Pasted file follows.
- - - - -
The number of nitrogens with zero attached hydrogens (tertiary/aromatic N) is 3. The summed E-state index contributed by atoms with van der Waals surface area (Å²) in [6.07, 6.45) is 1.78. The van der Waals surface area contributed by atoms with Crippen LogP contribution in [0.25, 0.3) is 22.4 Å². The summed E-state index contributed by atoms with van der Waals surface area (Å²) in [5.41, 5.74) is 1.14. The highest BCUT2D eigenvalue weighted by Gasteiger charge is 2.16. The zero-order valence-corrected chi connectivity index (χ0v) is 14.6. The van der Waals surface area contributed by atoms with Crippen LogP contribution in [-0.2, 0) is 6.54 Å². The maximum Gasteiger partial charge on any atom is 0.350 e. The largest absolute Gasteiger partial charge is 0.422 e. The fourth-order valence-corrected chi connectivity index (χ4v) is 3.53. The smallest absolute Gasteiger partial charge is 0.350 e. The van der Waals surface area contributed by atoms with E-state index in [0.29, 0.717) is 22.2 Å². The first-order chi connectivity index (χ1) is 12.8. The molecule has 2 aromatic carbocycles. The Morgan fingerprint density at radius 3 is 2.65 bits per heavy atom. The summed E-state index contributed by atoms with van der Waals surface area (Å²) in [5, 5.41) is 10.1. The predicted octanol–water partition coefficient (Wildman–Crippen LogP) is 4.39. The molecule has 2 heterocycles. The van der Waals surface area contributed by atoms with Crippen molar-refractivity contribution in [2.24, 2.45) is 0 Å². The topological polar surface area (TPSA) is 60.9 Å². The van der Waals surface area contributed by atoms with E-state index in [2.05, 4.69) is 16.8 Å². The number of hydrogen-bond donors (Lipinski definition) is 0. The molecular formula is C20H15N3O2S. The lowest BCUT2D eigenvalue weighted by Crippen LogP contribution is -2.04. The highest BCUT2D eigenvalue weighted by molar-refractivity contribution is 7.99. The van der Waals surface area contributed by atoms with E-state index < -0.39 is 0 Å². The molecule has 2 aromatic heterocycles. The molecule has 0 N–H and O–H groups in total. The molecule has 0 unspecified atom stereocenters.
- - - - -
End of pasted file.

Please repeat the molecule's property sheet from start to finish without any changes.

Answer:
The number of nitrogens with zero attached hydrogens (tertiary/aromatic N) is 3. The summed E-state index contributed by atoms with van der Waals surface area (Å²) in [6.07, 6.45) is 1.78. The van der Waals surface area contributed by atoms with Crippen LogP contribution in [0.25, 0.3) is 22.4 Å². The summed E-state index contributed by atoms with van der Waals surface area (Å²) in [5.41, 5.74) is 1.14. The highest BCUT2D eigenvalue weighted by Gasteiger charge is 2.16. The zero-order valence-corrected chi connectivity index (χ0v) is 14.6. The van der Waals surface area contributed by atoms with Crippen LogP contribution in [-0.2, 0) is 6.54 Å². The maximum Gasteiger partial charge on any atom is 0.350 e. The largest absolute Gasteiger partial charge is 0.422 e. The fourth-order valence-corrected chi connectivity index (χ4v) is 3.53. The smallest absolute Gasteiger partial charge is 0.350 e. The van der Waals surface area contributed by atoms with E-state index in [0.29, 0.717) is 22.2 Å². The first-order chi connectivity index (χ1) is 12.8. The molecule has 2 aromatic carbocycles. The Morgan fingerprint density at radius 3 is 2.65 bits per heavy atom. The summed E-state index contributed by atoms with van der Waals surface area (Å²) in [5, 5.41) is 10.1. The predicted octanol–water partition coefficient (Wildman–Crippen LogP) is 4.39. The molecule has 2 heterocycles. The van der Waals surface area contributed by atoms with Crippen molar-refractivity contribution in [2.24, 2.45) is 0 Å². The topological polar surface area (TPSA) is 60.9 Å². The van der Waals surface area contributed by atoms with E-state index in [2.05, 4.69) is 16.8 Å². The number of hydrogen-bond donors (Lipinski definition) is 0. The molecular formula is C20H15N3O2S. The lowest BCUT2D eigenvalue weighted by Crippen LogP contribution is -2.04. The highest BCUT2D eigenvalue weighted by molar-refractivity contribution is 7.99. The van der Waals surface area contributed by atoms with E-state index < -0.39 is 0 Å². The molecule has 2 aromatic heterocycles. The molecule has 0 N–H and O–H groups in total. The molecule has 0 unspecified atom stereocenters.